It’s not a secret that many companies use social media and the internet to find out more about their potential and existing employees. This can have severe implications, as people can be (and usually are) held accountable for what they post online. Some have even lost their jobs due to certain online activities like posting a profanity-laced tweet, which is exactly what happened to a NASA intern.
Is There a Solution to This Issue?
It can’t be denied that being constantly monitored and under surveillance can be frustrating.
But it would be a shame to curb the development of such immense technological advancement because of unresolved privacy issues.
AI, big data analytics, IoT, and 5G, for example, are much maligned in some circles due to the fact that they heavily rely on gargantuan amounts of data as well as that they enable a massive network of interconnected devices that can be controlled remotely.
What does this mean?
It can be both a gigantic blessing and a curse. When combined, these technologies allow, for example, the possibility of remote surgery that could save millions of lives. Similarly, IoT is a network that enables remote control of cars, homes, and appliances.
On the other hand, the data generated by these technologies can be compromised or used for harmful purposes.
Another example is AI-powered chatbots that have become indispensable in numerous industries, thanks to the fact that they can improve customer engagement and juggle multiple customer queries at the same time. This way, they help customers and increase satisfaction.
They are also capable of collecting, analyzing, and storing customer information in order to personalize every subsequent customer touchpoint and offer the best and most personalized service. This way, companies can reduce operational costs and boost customer retention rates.
Luckily, there are ways to make the most of all these AI benefits but not at the sake of compromising users’ privacy.
A New Dawn of Digital Privacy
How are we going to achieve this win-win situation and give brands our data without any fears of it being misused?
The trick is in combining cryptography and machine learning, which will result in AI’s ability to learn from data without actually seeing it.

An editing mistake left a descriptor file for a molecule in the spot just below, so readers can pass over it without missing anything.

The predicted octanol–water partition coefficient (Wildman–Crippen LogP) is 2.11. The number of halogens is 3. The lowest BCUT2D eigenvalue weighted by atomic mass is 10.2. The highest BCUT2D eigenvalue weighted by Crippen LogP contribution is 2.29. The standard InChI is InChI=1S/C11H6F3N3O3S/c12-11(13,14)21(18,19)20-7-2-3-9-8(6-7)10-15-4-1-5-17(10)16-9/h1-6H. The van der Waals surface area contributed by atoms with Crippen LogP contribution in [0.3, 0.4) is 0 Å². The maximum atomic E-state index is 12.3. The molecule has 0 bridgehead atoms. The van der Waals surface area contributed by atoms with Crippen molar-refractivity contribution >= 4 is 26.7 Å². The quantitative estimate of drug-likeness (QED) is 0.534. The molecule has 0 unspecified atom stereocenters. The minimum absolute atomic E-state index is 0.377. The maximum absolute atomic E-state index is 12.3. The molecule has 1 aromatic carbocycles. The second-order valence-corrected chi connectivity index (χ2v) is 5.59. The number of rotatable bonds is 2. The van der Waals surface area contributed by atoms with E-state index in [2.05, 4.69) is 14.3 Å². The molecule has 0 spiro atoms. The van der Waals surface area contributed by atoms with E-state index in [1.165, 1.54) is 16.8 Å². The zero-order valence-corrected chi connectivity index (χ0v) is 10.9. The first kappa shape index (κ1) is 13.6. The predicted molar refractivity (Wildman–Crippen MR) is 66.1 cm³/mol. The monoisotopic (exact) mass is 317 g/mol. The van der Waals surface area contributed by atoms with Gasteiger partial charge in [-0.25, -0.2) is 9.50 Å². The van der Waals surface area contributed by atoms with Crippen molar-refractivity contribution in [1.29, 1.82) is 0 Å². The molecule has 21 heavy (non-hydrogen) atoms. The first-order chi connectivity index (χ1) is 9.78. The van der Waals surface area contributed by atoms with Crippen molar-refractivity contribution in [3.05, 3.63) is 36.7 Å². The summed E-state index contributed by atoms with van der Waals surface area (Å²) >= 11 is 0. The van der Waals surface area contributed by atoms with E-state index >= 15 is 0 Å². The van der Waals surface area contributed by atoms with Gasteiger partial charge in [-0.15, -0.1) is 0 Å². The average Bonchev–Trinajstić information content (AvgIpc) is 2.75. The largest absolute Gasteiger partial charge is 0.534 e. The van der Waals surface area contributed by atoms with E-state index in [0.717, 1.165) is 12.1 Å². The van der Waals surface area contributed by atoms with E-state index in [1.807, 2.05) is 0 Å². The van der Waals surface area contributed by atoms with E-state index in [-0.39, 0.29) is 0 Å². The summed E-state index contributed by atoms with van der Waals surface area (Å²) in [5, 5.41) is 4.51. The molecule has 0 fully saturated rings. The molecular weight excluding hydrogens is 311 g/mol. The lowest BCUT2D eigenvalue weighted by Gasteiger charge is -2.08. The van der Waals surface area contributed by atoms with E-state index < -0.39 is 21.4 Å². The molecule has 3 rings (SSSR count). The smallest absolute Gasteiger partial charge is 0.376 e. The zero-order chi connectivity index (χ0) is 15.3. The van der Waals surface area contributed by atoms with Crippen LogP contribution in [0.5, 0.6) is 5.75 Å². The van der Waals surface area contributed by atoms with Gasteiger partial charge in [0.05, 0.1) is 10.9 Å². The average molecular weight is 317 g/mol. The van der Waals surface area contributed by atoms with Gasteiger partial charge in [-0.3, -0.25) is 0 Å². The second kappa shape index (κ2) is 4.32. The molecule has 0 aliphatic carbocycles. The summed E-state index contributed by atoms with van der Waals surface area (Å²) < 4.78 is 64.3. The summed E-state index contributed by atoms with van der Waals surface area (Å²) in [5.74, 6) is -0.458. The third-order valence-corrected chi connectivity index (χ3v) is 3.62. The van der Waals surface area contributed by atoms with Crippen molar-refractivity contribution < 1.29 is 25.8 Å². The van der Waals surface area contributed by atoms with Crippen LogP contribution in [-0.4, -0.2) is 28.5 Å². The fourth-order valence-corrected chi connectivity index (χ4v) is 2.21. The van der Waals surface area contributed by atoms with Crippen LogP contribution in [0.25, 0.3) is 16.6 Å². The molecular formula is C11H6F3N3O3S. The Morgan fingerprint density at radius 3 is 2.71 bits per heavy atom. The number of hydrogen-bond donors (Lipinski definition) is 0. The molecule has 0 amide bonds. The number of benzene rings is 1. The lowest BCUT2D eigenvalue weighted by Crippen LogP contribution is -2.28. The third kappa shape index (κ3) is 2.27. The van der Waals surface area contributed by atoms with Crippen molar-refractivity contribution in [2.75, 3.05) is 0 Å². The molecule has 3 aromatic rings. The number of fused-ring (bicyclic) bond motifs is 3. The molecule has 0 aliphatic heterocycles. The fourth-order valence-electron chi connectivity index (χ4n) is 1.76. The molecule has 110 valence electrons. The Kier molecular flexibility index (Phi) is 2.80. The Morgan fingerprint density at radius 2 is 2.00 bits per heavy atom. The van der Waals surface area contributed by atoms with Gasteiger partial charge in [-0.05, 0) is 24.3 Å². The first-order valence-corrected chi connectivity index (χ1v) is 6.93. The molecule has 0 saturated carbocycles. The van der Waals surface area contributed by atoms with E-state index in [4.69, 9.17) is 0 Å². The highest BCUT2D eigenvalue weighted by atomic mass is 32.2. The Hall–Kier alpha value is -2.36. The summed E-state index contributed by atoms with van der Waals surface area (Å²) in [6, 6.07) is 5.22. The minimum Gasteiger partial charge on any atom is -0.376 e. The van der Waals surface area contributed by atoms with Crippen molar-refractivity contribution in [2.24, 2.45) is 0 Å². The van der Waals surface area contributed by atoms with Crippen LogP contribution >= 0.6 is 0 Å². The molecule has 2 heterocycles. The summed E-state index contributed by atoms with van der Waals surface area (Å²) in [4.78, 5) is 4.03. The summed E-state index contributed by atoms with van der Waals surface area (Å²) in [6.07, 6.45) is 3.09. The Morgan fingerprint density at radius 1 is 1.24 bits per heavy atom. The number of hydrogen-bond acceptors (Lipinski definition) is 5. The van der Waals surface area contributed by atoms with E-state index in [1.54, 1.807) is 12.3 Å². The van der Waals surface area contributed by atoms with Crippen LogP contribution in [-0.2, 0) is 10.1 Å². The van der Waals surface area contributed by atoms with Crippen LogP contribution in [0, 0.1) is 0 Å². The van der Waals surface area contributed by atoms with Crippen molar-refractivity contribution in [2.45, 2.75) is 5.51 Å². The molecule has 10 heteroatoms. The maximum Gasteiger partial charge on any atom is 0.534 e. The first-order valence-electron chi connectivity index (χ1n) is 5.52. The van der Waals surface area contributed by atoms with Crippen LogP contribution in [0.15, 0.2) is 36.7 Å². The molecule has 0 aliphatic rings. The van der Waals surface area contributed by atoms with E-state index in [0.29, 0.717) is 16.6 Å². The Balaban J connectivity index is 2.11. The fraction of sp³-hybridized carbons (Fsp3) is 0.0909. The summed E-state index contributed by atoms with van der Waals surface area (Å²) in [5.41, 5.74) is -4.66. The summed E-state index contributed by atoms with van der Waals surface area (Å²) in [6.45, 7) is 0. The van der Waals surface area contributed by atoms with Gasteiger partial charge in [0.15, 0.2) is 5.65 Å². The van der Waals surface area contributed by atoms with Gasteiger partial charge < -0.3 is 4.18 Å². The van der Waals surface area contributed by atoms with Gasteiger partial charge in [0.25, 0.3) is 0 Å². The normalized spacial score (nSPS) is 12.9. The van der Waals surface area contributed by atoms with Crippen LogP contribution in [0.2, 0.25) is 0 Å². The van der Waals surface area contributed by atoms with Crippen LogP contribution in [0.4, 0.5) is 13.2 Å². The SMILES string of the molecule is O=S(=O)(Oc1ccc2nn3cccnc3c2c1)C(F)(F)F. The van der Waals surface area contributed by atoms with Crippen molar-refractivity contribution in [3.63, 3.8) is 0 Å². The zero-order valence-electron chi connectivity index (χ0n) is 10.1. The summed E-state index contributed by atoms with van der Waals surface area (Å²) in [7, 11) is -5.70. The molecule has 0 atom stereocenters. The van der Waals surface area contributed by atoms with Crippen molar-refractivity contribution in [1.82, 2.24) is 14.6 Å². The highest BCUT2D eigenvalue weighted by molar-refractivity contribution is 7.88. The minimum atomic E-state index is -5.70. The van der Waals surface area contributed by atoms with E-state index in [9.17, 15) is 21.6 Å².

This way, the privacy of end-users will be protected, and at the same time, companies will be able to leverage their data without breaking any laws of ethics.
Several technologies will make this happen:
- Federated learning: This concept describes a decentralized AI framework distributed across millions of devices. Federated learning will enable scientists to create, train, improve, and assess a shared prediction model while keeping all the data on the device. In a nutshell, companies won’t have access to users’ raw data as well as no possibility of labeling it. This technology is a synergy of AI, blockchain, and IoT, keeps users’ privacy safe, and yet provides all the benefits of aggregated model improvement.
- Differential privacy: A number of applications, including maps or fitness and health apps, collect individual users’ data so that they can make traffic predictions and or analyze users’ fitness levels and other parameters. At the moment, it’s theoretically possible to match individual contributors and their data. Differential privacy will add some randomness to the entire procedure and make it impossible to trace back the information. As a result, it won’t be possible to expose the identity of individual contributors, while allowing for their data to be collected and analyzed.
- Homomorphic encryption: This technology uses machine learning algorithms to process and analyze encrypted data without accessing sensitive information. This data is encrypted and analyzed on a remote system. The results are sent in an encrypted form too, and they can be unlocked only by using a unique key so that the privacy of users whose data is being analyzed can be protected.
We’re still far from finding the right solution to the problem of privacy, but these small steps help in keeping things under control. AI and other technologies keep on evolving, which means that other obstacles will emerge, meaning that scientists and security experts will have to keep pace and constantly upgrade security protocols.